Fatty acid metabolism via ?-oxidation represents the major source of energy of the cardiac myocyte. The efficiency of production of energy from fatty acid oxidation allows the heart to perform its major contractile functions. Conversely, fatty acid oxidation is rapidly inhibited in states of myocardial ischemia and is impaired in states of chronic myocardial dysfunction. To determine the rates of beta-oxidation in vivo, investigators have studied two different approaches. One approach has been the use of radiolabelled fatty acids which undergo ?-oxidation. Measurements are performed to assess the production of ?-oxidation products, either by measuring venous blood samples for reaction product activity in experimental preparations or clinically by measuring the rate of disappearance of activity from the myocardium. Although the measurement of blood samples has proved to be a reliable assessment of ?-oxidation rates, the in vivo imaging of decline in cardiac activity has been less reliable due to the linkage of intact tracer back into the circulation and the retention of the tracer in intermediary pools. A second approach has been the use of fatty acid analogs, which block ?-oxidation. These tracers are essentially trapped since they are unable to proceed further in the oxidative pathway. Although the rate of uptake of the trapped tracers was proposed as an index of ?-oxidation rate, further work has demonstrated that uptake of these tracers is independent of oxidation rates. Recently, a new sulphur substituted fatty acid analog (FTHA) has been developed with a 18F-fluorine label which will allow quantitative imaging with positron emission tomography.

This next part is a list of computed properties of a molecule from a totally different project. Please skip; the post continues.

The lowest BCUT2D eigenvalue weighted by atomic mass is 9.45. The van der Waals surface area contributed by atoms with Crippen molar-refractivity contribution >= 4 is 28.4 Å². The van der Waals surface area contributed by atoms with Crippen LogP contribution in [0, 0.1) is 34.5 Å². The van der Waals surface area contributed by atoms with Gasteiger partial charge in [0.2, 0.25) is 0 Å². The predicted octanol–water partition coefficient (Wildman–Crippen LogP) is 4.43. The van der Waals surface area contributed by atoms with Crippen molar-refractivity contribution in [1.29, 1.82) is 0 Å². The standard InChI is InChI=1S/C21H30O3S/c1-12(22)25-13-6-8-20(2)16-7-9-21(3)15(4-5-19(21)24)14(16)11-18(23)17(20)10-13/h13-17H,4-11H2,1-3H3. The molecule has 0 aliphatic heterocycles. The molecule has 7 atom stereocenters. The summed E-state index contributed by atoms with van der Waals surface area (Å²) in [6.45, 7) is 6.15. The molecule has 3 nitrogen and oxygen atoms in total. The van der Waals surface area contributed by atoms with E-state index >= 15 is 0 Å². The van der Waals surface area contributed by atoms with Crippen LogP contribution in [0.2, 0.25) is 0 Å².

The specific aims of this research are to determine the extraction, degree of back-diffusion, and cellular deposition of FTHA and another trapped fatty acid analog and the first pass kinetics of FTHA in a controlled-perfusion large animal preparation and to utilize tomographic imaging to determine in vivo the changes in FTHA uptake with substrate alteration, hyperemia, ischemia and reperfusion. Classical method of determination of fatty acid beta-oxidation rates will be used in the protocols. The research will establish the applicability of FTHA tracer kinetics to assessment of fatty acid metabolism, an area of applicable to experimental studies and the clinical management of patients with ischemic heart disease or cardiomyopathy.
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